Looks like the U.S. Supreme Court will rule on the legality of health care reform sooner rather than later.
The Obama administration asked the high court on Wednesday to hear a case concerning the constitutionality of the 2010 Affordable Care Act (also known as Obamacare). The New York Times says this “makes it all but certain that the court will soon agree to hear one or more cases involving challenges to the law, with arguments by the spring and a decision by June, in time to land in the middle of the 2012 presidential campaign.”
The Los Angeles Times reports that the Justice Department is appealing “a decision last month by a three-judge panel of the 11th U.S. Court of Appeals in Atlanta that held that the requirement under the Affordable Care Act that all Americans purchase health insurance is unconstitutional. Earlier this week, the department declined to seek review of the full appeals court of that decision, signaling that it was ready for the case to be heard by the justices … the accelerated timetable suggests that it’s eager for a final determination on the legality of the controversial law.”
Ruling will end ongoing uncertainty
No matter how you feel about health care reform, asking the Supreme Court to rule on its legality is ultimately a good thing for American business because it means that an end to the ongoing uncertainty over the legality of health care reform, one way or another, is ultimately at hand.
If the high court does decide to take the case — and the the likelihood is that they will — they would probably rule sometime during their next session that begins Oct. 3 and ends in June 2012.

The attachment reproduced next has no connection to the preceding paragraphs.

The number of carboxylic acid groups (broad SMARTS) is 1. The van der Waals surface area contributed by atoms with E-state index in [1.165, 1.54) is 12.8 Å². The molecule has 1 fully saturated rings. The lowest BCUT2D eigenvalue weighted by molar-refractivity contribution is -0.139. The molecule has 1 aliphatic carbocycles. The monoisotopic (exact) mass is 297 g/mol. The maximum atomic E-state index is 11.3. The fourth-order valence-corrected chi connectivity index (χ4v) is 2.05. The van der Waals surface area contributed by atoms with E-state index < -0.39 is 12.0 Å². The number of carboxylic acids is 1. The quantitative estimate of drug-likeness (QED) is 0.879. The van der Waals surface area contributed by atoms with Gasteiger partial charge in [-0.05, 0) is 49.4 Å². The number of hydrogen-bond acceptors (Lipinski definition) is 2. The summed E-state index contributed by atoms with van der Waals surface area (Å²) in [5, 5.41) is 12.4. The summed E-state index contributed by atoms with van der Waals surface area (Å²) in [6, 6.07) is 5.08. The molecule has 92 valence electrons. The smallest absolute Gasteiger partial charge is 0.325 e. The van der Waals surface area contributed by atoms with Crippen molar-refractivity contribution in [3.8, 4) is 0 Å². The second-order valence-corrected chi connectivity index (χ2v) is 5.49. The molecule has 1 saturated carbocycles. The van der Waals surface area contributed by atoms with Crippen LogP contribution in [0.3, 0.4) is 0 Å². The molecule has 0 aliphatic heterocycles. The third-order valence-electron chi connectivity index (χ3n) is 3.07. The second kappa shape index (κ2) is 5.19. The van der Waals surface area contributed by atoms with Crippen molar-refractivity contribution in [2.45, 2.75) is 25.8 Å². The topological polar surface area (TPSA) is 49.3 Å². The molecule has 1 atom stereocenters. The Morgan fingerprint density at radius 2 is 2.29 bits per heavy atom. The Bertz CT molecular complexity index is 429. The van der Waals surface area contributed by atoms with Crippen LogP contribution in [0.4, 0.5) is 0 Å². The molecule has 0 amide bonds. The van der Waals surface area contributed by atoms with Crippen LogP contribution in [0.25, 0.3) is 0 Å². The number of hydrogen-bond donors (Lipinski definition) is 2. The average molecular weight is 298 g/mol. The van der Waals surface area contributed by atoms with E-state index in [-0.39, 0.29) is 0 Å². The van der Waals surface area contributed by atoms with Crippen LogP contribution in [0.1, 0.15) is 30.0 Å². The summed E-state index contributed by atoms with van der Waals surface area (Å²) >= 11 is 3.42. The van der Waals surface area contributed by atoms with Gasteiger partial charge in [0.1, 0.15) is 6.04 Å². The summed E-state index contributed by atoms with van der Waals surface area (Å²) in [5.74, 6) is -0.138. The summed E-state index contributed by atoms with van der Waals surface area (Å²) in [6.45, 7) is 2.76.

One key thing to take note of, according The Washington Post‘s Wonkblog:
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The key takeaway from this brief is that the White House wants the Supreme Court to hear the case for its merits and weigh in on whether the individual mandate is constitutional. It does not want the Court to dismiss the case on procedural grounds or get into issues of whether parties have a right to be bringing this case in the first place.”
That a clear statement to people challenging health care reform, saying: let’s get on with it and settle this thing now, once and for all.
The Obama administration doesn’t want to win or lose this thing on procedural grounds — they want the Supreme Court to review the merits of the health care reform act and decide if requiring Americans to buy health care insurance is constitutional, or not.
Here’s more on this from The Washington Post:
The Justice Department asked the justices to review the decision of the U.S. Court of Appeals for the 11th Circuit in Atlanta, which is the only appeals court to say Congress exceeded its power in passing the law. The law requires almost every American to have health insurance.
“Throughout history, there have been similar challenges to other landmark legislation such as the Social Security Act, the Civil Rights Act, and the Voting Rights Act, and all of those challenges failed,” the Justice Department said in a statement. “We believe the challenges to Affordable Care Act — like the one in the 11th Circuit — will also ultimately fail and that the Supreme Court will uphold the law.”
The suit is brought by 26 states and the National Federation of Independent Businesses. Those two groups have also asked the justices to accept the case, because while the appeals court panel struck down the individual mandate for health insurance, it upheld other parts of the law.
Appeals courts that have considered the law are split. In June, a divided panel of the U.S. Court of Appeals for the 6th Circuit in Cincinnati upheld the health-care law in a separate case.”